IELTS Band 9 – Linking Words (Connectives)

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A conjunction is a word that links words, phrases, or clauses. There are three types of conjunctions: coordinating conjunctions, correlative conjunctions, and subordinating conjunctions. Coordinating conjunctions may join single words, or they may join groups of words, but they must always join similar elements: e.g. subject+subject, verb phrase+verb phrase, sentence+sentence.

When a coordinating conjunction is used to join elements, the element becomes a compound element.

Correlative conjunctions also connect sentence elements of the same kind: however, unlike coordinating conjunctions, correlative conjunctions are always used in pairs.

Subordinating conjunctions, the largest class of conjunctions, connect subordinate clauses to a main clause. These conjunctions are adverbs used as conjunctions.

The following tables show examples of the various types of conjunctions and some sample sentences using the conjunctions. Since coordinating conjunctions and correlative conjunctions are closed sets of words, all are included in the list. Subordinating conjunctions are a larger class of words; therefore, only a few of the more common ones are included in this list.



An easy way to remember these six conjunctions is to think of the word FANBOYS. Each of the letters in this somewhat unlikely word is the first letter of one of the coordinating conjunctions. Remember, when using a conjunction to join two sentences, use a comma before the conjunction.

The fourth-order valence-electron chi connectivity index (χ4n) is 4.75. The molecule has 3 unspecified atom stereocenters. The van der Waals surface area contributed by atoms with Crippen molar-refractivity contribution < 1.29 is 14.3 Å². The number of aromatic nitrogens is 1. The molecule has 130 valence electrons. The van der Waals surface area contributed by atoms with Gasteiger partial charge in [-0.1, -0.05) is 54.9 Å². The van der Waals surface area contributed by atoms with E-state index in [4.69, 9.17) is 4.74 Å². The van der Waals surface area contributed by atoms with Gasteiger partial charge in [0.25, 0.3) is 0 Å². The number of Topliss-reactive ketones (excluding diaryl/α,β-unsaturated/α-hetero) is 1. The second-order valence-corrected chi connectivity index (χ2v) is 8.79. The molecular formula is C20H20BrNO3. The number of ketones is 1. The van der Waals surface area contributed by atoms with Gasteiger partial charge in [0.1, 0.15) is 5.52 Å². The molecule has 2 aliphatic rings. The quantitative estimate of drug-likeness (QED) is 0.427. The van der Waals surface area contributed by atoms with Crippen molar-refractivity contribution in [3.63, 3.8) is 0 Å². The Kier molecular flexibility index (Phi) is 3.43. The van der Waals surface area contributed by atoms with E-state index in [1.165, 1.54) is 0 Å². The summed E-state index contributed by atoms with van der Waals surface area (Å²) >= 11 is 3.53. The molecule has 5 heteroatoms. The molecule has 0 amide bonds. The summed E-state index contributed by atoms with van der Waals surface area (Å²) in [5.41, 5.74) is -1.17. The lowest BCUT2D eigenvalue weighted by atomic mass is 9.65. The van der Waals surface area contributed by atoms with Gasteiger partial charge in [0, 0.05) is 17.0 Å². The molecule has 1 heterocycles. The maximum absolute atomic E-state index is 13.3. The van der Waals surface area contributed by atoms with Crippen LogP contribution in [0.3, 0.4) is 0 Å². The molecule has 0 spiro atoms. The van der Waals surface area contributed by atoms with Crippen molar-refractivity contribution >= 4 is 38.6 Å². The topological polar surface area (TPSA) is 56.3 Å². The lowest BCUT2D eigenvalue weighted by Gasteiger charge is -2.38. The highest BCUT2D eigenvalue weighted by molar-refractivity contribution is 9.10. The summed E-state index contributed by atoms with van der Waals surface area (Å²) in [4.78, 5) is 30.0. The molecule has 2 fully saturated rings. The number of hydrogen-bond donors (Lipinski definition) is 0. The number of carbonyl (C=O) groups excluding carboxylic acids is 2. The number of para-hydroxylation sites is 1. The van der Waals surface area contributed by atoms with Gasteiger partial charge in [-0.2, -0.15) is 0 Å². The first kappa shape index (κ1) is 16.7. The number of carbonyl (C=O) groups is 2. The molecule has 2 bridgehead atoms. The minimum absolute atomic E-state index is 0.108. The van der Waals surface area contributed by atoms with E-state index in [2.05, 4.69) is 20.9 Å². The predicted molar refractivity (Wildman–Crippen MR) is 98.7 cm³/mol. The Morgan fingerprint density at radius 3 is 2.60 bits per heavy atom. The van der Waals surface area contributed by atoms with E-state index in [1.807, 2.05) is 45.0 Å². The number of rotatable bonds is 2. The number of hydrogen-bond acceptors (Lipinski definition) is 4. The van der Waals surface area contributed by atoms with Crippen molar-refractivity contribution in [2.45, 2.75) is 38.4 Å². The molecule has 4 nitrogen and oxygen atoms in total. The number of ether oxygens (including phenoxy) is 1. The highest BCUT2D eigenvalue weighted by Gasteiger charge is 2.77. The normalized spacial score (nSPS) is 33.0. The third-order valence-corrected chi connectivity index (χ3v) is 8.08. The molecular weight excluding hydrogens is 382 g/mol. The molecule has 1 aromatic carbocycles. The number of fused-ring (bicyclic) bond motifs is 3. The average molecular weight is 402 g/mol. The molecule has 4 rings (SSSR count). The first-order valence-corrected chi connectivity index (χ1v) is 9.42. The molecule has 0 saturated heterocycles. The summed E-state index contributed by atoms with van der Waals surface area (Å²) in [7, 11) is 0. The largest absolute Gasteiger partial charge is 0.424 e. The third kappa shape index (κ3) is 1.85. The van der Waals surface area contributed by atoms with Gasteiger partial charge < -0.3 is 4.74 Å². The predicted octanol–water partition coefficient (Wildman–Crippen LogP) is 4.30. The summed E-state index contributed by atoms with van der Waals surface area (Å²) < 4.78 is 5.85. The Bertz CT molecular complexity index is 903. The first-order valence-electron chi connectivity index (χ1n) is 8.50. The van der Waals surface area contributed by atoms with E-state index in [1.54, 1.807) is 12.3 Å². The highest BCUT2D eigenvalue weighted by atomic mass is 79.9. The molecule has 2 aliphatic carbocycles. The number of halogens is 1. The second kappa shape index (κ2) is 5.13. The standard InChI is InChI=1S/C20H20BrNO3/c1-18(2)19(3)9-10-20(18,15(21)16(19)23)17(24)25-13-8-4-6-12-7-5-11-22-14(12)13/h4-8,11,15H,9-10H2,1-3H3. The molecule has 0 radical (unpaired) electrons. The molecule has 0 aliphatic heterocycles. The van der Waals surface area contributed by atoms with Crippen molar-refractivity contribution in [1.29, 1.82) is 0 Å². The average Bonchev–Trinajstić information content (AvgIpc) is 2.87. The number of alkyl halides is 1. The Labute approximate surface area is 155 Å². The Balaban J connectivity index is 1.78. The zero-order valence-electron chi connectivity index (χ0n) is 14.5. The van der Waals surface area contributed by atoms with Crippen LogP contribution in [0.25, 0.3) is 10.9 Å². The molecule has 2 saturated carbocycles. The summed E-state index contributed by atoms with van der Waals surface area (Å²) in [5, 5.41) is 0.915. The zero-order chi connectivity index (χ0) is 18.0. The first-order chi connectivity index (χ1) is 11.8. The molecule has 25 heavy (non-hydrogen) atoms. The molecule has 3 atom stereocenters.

Examples and Sentences – Coordinating Conjunctions

ConjunctionWhat Is LinkedSample Sentences
andnoun phrase + noun phraseWe have tickets for the symphony and the opera.
butSentence + sentenceThe orchestra rehearses on Tuesday, but the chorus rehearses on Wednesday.
orVerb + verbHave you seen or heard the opera by Scott Joplin?
soSentence + sentenceI wanted to sit in the front of the balcony, so I ordered my tickets early.


both…andnot only…but alsoeither…orneither…norwhether…or

Remember, correlative conjunctions are always used in pairs. They join similar elements.  When joining singular and plural subjects, the subject closest to the verb determines whether the verb is singular or plural.

Examples and Sentences – Correlative Conjunctions

ConjunctionsWhat Is LinkedSample Sentence
both…andSubject + subjectBoth my sister and my brother play the piano.